The Hungarian War of Independence was widely reported in the American press. Kossuth hoped to bring about a fundamental change in U.S. foreign policy: to convince the country that the time came for taking an active role in international affairs. Sixty-six years later, the U.S. came to act exactly along the lines advocated by Kossuth. Ninety years later the Atlantic Charter came to embody the very principles first expressed by the Hungarian leader.
This paper examines the foreign policy of the Galician-Volhynian prince Roman Mstislavich. Roman became the main military ally of the Byzantine Empire in the early 13th century. Byzantium was going through a severe political crisis caused by the Serbian and the Bulgarian uprisings and by the crushing raids of the Cumans. According to Niketas Choniates, the nomads’ aggression could have been stopped only thanks to the aid of the Galician prince Roman. The circumstances and the time of Roman’s campaign in Choniates’ account are the same as in the Russian chronicles reporting the steppe campaigns of the Galician-Volhynian prince.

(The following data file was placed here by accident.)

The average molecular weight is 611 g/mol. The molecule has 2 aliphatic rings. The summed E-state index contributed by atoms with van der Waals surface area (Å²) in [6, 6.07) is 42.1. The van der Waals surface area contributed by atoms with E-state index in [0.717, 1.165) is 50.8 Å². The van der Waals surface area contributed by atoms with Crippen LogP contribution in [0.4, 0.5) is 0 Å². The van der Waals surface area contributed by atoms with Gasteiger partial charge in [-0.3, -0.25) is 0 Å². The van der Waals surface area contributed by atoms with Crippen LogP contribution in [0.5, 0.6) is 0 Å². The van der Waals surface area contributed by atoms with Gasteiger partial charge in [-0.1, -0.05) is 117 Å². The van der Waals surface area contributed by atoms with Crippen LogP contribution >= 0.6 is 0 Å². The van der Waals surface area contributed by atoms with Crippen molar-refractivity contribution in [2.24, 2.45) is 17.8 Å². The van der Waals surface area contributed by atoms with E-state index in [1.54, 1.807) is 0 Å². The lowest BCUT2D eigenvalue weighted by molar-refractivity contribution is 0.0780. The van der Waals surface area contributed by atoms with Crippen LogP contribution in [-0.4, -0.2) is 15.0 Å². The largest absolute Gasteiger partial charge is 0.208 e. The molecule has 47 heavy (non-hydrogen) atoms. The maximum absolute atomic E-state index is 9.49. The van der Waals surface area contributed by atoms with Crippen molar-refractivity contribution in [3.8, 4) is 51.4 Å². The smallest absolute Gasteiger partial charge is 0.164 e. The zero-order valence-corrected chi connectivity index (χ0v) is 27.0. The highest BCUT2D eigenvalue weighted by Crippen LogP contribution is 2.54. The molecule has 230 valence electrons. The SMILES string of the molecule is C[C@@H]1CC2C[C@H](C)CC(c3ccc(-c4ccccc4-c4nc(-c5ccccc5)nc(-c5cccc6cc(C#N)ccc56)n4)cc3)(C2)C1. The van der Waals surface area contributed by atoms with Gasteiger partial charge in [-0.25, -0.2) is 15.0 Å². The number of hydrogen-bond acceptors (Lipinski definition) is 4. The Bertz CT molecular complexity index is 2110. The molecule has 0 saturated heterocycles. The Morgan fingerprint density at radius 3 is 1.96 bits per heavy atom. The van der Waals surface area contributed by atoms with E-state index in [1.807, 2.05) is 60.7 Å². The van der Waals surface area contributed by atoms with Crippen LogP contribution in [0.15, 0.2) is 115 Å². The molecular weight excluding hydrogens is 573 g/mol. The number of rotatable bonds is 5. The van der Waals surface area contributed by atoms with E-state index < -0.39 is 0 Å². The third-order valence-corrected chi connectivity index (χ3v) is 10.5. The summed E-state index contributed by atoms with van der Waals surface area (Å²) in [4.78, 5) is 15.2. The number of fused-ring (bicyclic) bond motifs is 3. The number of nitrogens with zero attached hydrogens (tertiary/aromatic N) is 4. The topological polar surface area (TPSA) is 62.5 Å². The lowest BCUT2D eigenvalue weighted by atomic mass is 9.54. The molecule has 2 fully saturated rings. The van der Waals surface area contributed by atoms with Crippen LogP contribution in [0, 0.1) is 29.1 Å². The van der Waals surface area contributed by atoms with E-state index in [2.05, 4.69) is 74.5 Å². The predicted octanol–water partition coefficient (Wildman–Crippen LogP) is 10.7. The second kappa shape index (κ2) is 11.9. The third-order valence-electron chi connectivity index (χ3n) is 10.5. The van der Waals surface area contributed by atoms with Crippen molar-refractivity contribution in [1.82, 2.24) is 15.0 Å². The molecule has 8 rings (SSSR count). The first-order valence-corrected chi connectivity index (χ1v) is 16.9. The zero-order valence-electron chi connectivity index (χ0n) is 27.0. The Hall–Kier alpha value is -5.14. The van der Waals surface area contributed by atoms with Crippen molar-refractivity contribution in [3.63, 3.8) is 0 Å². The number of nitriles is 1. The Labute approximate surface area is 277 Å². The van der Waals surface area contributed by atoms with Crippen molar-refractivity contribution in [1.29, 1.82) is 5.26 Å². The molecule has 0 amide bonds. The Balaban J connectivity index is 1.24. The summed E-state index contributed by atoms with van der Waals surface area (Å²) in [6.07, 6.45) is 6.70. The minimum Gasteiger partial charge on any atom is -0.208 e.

This paper examines the changes that took place in the image of the Ottoman Turks in Hungary during the 19th century. Though the Ottoman attacks in the 15th and 16th centuries destroyed the medieval Kingdom of Hungary and the following 150 years of the Ottoman rule in Hungary had considerable negative consequences, by the end of the 19th century negative sentiments regarding the Turks shifted, and during the Russo-Turkish War of 1877–1878 there were enthusiastic pro-Turkish demonstrations in Budapest. The paper analyses the causes of this turn in Hungarian historical thinking and demonstrates, e.g. through the themes of the most popular historical paintings of the 19th century, that more recent anti-Habsburg and anti-Russian sentiments among the Hungarians led to active support for the Turks, if only in a peaceful way, since the foreign policy of the Austro-Hungarian Monarchy remained neutral.